You’re not supposed to be able to control how other people live their lives — that’s their thing, not yours.
I’m of the mind that you can’t control what other people think of you nor how they treat you, nor should you. You can set an example for how you want to be treated, sure, by how you treat yourself and others, by how you live your own life, and by how you uphold the boundaries you set for yourself.
When you’re faced with a situation that bruises your self-confidence, though, that kind of blow can suck you right into a fight-or-flight reaction.
We are human, after all.
I wrote these affirmations to help us both keep our focus on what matters most in these kinds of situations: what we can control. And what we can control is enough.
Awareness of your self-talk — something you do naturally, all day long — is a powerful tool for curbing negative emotions and emerging stronger from setbacks. Supportive self-talk keeps small issues small and keeps you from spending too much time ruminating on what that person said or did to you.
If you’re like me, you’d rather spend your time and energy — your life — talking about ideas, not other people; serving instead of squabbling; making meaningful progress.
Interrupting mental chatter that doesn’t serve you with self-talk that does serve you can change everything. It can point you in the direction you want to go instead of spending days worrying about what someone else thinks.
(I will say that listening to what other people have to say about you can be extremely useful, as is asking for constructive feedback. You gain insight that way. But, as the saying goes, take it with a grain of salt, especially if it’s not constructive.)
Next time you’re tempted to give in to an argument, pause and give yourself some room to respond (or not) with grace. That way you get to live your life by your own values, not someone else’s opinion.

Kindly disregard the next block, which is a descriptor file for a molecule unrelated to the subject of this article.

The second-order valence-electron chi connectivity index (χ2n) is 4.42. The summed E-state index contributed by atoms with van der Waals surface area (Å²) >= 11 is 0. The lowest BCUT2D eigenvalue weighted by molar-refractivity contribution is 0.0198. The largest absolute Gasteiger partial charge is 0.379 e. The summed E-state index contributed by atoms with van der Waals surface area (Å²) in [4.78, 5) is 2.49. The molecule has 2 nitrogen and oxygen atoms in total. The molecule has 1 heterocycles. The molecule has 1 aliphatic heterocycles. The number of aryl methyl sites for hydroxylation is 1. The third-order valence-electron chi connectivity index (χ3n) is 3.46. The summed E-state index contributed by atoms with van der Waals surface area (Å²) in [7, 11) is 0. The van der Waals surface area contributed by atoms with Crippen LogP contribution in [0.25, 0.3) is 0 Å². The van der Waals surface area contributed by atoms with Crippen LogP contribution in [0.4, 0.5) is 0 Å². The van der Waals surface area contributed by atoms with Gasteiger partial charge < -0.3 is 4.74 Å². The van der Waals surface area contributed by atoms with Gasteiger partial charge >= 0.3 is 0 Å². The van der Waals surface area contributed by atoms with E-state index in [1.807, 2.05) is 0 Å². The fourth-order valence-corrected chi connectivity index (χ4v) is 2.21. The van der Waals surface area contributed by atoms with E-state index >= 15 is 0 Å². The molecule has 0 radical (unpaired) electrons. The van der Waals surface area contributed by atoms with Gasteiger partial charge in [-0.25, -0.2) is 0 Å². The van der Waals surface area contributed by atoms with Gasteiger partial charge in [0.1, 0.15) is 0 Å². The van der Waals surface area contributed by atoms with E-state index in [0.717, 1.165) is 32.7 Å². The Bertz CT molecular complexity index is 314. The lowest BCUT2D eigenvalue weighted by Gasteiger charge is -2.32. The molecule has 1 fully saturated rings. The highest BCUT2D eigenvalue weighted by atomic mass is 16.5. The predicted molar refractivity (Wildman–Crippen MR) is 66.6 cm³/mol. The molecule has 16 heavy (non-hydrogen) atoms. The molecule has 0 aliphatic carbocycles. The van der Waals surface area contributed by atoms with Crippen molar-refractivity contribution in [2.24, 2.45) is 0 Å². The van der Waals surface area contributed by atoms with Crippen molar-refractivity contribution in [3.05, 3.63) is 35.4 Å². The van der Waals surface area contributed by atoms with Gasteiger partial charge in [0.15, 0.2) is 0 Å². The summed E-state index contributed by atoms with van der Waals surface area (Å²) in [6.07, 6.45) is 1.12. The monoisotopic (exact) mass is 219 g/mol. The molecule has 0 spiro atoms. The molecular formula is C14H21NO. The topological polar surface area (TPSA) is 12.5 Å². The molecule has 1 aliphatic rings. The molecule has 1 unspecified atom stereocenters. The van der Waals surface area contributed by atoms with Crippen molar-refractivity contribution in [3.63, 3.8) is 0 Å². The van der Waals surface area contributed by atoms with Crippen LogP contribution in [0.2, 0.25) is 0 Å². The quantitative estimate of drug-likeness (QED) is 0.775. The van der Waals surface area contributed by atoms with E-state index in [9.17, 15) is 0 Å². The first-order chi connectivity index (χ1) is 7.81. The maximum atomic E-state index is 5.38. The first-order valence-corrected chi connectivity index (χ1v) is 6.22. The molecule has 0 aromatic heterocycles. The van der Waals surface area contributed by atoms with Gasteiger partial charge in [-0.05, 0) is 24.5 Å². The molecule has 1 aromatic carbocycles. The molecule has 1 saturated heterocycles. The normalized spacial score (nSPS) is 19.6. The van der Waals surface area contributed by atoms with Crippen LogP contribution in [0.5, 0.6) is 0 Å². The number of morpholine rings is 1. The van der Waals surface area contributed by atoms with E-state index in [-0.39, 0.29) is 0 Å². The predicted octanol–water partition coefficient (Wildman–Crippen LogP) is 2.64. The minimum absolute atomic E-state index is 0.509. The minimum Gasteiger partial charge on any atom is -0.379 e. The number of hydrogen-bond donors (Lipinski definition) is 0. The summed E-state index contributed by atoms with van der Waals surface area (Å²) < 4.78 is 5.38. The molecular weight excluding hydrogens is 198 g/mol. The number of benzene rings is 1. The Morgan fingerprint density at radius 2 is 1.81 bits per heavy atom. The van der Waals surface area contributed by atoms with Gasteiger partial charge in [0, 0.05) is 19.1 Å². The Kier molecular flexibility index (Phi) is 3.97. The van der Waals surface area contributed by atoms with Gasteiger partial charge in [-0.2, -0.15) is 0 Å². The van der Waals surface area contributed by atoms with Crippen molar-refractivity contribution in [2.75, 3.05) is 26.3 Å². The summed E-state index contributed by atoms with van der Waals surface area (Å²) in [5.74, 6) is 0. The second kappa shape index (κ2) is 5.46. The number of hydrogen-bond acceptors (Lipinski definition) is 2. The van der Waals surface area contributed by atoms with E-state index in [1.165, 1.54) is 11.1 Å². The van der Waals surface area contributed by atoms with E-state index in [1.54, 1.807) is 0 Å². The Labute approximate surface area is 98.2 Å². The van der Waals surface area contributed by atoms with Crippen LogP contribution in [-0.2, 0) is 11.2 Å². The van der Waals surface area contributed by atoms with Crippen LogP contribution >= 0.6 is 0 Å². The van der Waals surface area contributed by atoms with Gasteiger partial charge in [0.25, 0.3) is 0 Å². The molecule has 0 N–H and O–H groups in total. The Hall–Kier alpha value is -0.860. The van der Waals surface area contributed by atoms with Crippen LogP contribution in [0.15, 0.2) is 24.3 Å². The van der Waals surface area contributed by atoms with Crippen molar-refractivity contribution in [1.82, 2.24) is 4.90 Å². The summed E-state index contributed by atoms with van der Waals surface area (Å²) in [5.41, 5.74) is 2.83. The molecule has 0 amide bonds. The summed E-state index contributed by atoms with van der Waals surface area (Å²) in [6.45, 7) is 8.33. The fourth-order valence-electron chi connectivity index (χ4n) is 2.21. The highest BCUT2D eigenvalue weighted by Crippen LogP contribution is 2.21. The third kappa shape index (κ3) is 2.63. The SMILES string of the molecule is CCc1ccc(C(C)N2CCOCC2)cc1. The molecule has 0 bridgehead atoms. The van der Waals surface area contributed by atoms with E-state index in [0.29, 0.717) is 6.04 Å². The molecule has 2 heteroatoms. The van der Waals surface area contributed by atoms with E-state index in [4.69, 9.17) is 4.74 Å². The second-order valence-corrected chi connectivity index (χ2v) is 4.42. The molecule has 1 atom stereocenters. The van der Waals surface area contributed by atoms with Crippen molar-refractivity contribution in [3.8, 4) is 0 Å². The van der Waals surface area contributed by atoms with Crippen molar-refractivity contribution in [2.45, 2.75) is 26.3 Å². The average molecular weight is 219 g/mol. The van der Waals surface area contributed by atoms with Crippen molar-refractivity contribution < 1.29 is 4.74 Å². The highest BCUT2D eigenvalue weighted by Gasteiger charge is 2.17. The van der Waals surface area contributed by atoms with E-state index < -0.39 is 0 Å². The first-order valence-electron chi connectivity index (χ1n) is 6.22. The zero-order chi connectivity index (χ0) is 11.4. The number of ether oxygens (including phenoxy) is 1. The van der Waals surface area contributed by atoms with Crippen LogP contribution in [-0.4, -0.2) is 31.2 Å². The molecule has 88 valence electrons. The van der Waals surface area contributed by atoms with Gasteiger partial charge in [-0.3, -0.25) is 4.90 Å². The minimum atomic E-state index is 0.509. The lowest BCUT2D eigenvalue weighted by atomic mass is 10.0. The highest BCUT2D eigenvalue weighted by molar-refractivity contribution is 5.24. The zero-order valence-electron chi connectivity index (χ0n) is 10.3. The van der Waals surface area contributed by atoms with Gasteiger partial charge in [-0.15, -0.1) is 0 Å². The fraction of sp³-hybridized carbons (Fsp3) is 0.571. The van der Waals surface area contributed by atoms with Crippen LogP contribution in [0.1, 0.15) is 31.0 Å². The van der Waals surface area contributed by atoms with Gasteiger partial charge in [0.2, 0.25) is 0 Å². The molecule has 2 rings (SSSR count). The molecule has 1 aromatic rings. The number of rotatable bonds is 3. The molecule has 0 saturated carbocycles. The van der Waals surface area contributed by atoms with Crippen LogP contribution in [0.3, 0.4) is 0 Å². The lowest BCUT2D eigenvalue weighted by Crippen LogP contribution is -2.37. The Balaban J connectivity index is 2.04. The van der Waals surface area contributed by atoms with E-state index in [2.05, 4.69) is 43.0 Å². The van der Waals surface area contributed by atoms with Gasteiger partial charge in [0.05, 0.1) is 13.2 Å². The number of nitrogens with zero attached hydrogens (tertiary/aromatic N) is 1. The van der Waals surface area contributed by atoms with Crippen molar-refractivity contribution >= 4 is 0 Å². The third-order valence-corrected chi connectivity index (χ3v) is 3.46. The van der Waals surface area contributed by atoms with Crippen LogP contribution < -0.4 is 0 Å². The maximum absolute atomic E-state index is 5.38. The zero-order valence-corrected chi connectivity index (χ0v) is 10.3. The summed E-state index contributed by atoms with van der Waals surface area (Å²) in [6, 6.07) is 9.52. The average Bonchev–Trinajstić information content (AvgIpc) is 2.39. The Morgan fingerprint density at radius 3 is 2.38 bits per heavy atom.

When You Can't Control Other People: 18 Affirmations to Keep You Moving Forward
1. I am my own keeper.
2. I am not responsible for what others think of me.
3. There are many things I can’t control, but I can control how I respond (or don’t respond) to those things.
4. I am in control of my breath and my mindset; my priorities and my potential; my perspective and my willingness to forgive. I am in control of my most valuable asset: my entire being.
5. The opinions of others are not mine to hold onto. Their wounds are their own to work through, and my wounds are my own to work through.
6. I am not responsible for how other people receive my energy.
7. I am an advocate for my mental and emotional well-being. I am allowed to speak up for myself, and I can do that with respect for the well-being of others.
8. I respect that everyone is where they need to be on their own spiritual path.
9. I may not have a say in how things play out, but I do have a say in how I continue to treat myself and others in difficult times.
10. I choose to spend my energy on thoughts and ideas that keep me moving forward with the things that matter most to me.
11. I spend my time on the people and the projects that nourish my soul.
12. I am learning how to respond to challenges with an open heart and mind.
13. I can own up to my mistakes and move forward with grace.
14. I breathe through my difficult emotions.
15. I don’t need to accept every invitation to an argument. If I choose to respond, I can do so in my own time, from a place of compassion and understanding.
16. I set boundaries for myself and I respect the boundaries that others must set for themselves.
17. I cannot know for certain what’s in someone else’s heart, only my own, and so I act and I speak from my heart the best that I can.
18. I see in the world what I carry in my heart.
. . .
What do you need to remember (and focus on) when things are happening outside your control?
Tell me in the comments. I'd love more ideas!
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